They have dropped just one game lately, versus Salernitana as they short-circuited after Sergej Milinkovic-Savic got booked, causing him to miss the Derby. But they have atoned for that in the Roma clash and then getting past Monza in a trap game. The real blemish is not putting much effort into Europa League and getting relegated, but that’s neither here nor there at point.
They have had more success against top sides than in recent seasons, although the jury is still out on whether defeating Inter is an achievement these days. They had an unusually cautious game plan versus Roma, and it worked out as they were gifted the victory by a defensive blunder. The gaffer has become a lot more pragmatist, which is a shame since his football can get to very appealing heights, but they had to do it because of the absences. And the situation will be even direr here.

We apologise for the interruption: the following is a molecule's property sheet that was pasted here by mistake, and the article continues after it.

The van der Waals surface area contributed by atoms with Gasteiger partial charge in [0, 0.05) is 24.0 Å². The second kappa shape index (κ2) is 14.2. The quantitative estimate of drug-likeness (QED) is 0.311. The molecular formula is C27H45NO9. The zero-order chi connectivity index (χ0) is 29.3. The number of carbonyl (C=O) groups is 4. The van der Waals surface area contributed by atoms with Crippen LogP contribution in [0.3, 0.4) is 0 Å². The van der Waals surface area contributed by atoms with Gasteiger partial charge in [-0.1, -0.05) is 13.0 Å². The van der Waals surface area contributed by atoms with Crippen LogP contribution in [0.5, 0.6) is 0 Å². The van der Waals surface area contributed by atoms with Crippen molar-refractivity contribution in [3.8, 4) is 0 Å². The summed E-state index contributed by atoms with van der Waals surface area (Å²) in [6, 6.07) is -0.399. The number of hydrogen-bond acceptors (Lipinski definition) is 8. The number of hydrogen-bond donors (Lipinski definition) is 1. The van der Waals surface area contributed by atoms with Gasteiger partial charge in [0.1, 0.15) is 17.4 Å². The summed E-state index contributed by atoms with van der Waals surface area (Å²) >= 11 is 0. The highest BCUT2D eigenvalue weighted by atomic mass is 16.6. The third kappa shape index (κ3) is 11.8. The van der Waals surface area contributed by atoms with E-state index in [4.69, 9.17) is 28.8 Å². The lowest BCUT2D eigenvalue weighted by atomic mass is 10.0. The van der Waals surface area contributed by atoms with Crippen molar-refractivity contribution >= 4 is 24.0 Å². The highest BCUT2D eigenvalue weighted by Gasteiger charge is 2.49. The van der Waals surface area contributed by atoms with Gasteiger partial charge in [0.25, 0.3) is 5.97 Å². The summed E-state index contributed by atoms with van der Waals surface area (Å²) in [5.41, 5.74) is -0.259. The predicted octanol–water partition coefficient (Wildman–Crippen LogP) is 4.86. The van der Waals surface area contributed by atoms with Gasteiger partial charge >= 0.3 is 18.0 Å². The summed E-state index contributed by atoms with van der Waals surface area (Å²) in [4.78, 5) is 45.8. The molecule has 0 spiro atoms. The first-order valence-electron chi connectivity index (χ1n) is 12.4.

The Biancocelesti have been more capable than in the past in making up for injuries. They would have fallen to the wayside sans Ciro Immobile in other years, but they have coped well by adapting Felipe Anderson there, who’s done his job and been surprisingly clutch. In addition, their solidity allows them to prevail even by scoring just once or twice, and that’s helpful when you are missing a marksman of that caliber.
Still, things came to a head about the biggest flaw of their summer window as Matteo Zaccagni got hurt as well, leaving them very shorthanded up front. Luka Romero came through off the bench against Monza, and he could get the nod over the Matteo Cancellieri in this one. But the void was noticeable because the Italian winger was going like gangbusters. And Pedro isn’t as spry when he has to feature in consecutive matches with short turnarounds.